Motorcycle Insurance: Got Bike? Get Coverage

Written by Michael Browne

Cheap Motorcycle InsuranceIf you own a motorcycle, you understand and appreciate the open highway, the wind in your hair, the sun on your skin, and the freedom all those things represent. If you're a smart biker, you also appreciate the fact that even a minor accident on a motorcycle can do more damage than a fender-bender in a car. This is just one of the reasons you need to have motorcycle insurance.

How does motorcycle insurance work? It's similar to the insurance on your car or truck, but there are some differences. Here's a breakdown:

  • Collision Coverage: This coverage pays for damage to your bike in case you have an accident, after you meet the deductible. It covers only the factory-equipped parts of your motorcycle, so if you customize or mod the bike, you'll have to purchase additional coverage for those parts, or accept the fact that you'll be replacing them out of pocket.
  • Comprehensive Coverage: After you've met the deductible, this will reimburse you if anything other than an accident happens to your motorcycle. This includes fire, theft, or vandalism, and may include damage from weather.
  • Liability Coverage: As with conventional automobiles, a minimum amount of liability coverage is required by most states, to pay for injuries or property damage to others involved in an accident. Most insurance experts believe that state minimums aren't enough, however, and suggest purchases up to three times that amount of coverage. Liability insurance also covers "guest passengers," providing injury protection to anyone riding with you on your bike.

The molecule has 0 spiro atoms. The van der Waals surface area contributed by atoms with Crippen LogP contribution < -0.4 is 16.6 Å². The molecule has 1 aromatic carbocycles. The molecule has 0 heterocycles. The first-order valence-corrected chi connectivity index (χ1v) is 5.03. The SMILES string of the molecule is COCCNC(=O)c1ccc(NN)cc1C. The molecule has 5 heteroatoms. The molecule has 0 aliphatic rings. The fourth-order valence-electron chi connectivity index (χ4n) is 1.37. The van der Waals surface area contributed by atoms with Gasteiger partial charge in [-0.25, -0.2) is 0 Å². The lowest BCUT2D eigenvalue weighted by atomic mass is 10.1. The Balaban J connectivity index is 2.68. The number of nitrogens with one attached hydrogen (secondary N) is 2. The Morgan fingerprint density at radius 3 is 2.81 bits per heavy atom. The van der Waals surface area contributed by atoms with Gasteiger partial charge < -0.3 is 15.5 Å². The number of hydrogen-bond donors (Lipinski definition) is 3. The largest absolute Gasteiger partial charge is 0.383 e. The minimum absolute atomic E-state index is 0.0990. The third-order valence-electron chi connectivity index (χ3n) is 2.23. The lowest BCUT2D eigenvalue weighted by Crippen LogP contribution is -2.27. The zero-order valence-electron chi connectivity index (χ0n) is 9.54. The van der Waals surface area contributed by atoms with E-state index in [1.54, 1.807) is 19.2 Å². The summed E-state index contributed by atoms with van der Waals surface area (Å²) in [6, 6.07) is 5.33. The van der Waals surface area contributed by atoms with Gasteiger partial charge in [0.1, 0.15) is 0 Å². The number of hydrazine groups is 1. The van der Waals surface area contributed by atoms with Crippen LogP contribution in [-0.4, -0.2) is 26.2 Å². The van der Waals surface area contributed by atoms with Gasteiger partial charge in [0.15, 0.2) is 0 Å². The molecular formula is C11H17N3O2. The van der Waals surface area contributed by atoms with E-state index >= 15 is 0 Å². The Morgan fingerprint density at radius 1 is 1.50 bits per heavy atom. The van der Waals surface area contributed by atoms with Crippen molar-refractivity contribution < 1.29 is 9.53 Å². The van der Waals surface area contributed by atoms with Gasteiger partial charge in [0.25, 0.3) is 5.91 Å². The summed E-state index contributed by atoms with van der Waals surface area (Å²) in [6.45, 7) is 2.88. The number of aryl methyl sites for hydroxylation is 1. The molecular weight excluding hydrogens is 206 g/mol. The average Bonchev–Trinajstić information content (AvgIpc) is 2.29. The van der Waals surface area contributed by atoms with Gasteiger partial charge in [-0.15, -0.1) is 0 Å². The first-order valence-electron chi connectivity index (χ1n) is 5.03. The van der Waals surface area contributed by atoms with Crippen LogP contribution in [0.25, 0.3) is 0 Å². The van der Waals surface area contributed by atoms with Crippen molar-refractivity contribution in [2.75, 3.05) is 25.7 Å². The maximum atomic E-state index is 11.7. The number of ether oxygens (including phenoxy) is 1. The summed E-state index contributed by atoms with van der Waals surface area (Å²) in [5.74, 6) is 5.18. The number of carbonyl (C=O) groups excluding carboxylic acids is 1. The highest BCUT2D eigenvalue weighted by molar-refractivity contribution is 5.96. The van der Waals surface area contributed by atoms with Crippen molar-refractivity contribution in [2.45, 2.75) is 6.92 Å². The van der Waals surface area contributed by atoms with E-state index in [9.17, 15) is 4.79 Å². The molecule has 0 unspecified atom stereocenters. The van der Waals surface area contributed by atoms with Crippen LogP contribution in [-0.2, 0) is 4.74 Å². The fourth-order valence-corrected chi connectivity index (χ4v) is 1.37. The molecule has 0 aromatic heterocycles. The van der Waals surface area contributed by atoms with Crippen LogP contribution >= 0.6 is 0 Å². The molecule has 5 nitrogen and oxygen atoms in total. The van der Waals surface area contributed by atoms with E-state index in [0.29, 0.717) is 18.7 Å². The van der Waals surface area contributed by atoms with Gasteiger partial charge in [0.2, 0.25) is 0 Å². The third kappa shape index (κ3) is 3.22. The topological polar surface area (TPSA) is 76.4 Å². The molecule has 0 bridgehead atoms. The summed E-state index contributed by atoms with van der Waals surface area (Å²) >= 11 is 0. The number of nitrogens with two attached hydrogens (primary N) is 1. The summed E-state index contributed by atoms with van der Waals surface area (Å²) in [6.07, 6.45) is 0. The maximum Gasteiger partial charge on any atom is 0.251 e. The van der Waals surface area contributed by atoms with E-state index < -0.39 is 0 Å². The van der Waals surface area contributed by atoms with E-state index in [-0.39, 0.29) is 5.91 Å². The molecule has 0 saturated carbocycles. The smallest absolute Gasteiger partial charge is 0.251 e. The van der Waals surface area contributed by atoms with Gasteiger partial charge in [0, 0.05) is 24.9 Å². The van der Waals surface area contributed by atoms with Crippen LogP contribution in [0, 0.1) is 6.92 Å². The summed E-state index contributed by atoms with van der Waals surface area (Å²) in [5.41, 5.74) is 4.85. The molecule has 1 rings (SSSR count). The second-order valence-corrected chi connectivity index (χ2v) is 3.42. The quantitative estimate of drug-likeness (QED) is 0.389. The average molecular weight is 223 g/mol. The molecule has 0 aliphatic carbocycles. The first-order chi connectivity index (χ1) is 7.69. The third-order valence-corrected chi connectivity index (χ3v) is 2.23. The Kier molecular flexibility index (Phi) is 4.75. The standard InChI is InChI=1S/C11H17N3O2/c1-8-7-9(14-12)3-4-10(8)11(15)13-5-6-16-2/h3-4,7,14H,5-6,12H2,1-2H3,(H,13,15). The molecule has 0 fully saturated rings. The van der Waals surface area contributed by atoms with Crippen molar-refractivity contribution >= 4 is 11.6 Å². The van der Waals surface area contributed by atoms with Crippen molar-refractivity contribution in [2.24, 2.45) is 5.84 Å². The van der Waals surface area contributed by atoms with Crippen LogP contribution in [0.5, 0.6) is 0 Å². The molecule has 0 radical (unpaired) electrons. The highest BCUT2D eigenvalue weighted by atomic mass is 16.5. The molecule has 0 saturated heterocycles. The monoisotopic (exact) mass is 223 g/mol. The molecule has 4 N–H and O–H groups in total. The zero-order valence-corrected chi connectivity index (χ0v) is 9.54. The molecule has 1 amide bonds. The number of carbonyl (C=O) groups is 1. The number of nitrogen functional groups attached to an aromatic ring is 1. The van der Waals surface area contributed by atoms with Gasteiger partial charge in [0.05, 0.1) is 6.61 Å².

• Uninsured/Underinsured Motorist Coverage: This coverage pays your medical bills and any lost wages you might incur if you're in an accident, and the person who hits your bike was either uninsured, or didn't carry enough insurance coverage to pay for all your damages.

How are motorcycle insurance premiums calculated?

There are many factors that go into the determination of your motorcycle insurance premium. As with car insurance, your age and driving record are considered, as are the make and model of your bike. Sometimes the location where the bike is garaged is also a factor. A clean driving record with no accidents, and proof of a motorcycle rider training course are two ways to save money - in fact, the latter can earn you up to 15% off your insurance premium.

Other discounts may also be available. Ask your insurer if there are price breaks for being a "mature" motorcyclist, belonging to a bikers' club, or are using the same insurance company that covers your home or automobile (or both.) As well, residents of certain northerly states may have the ability to purchase a "lay-up" policy which halts all coverage except comprehensive, and drastically reduces the cost of coverage, during winter months when riding isn't possible.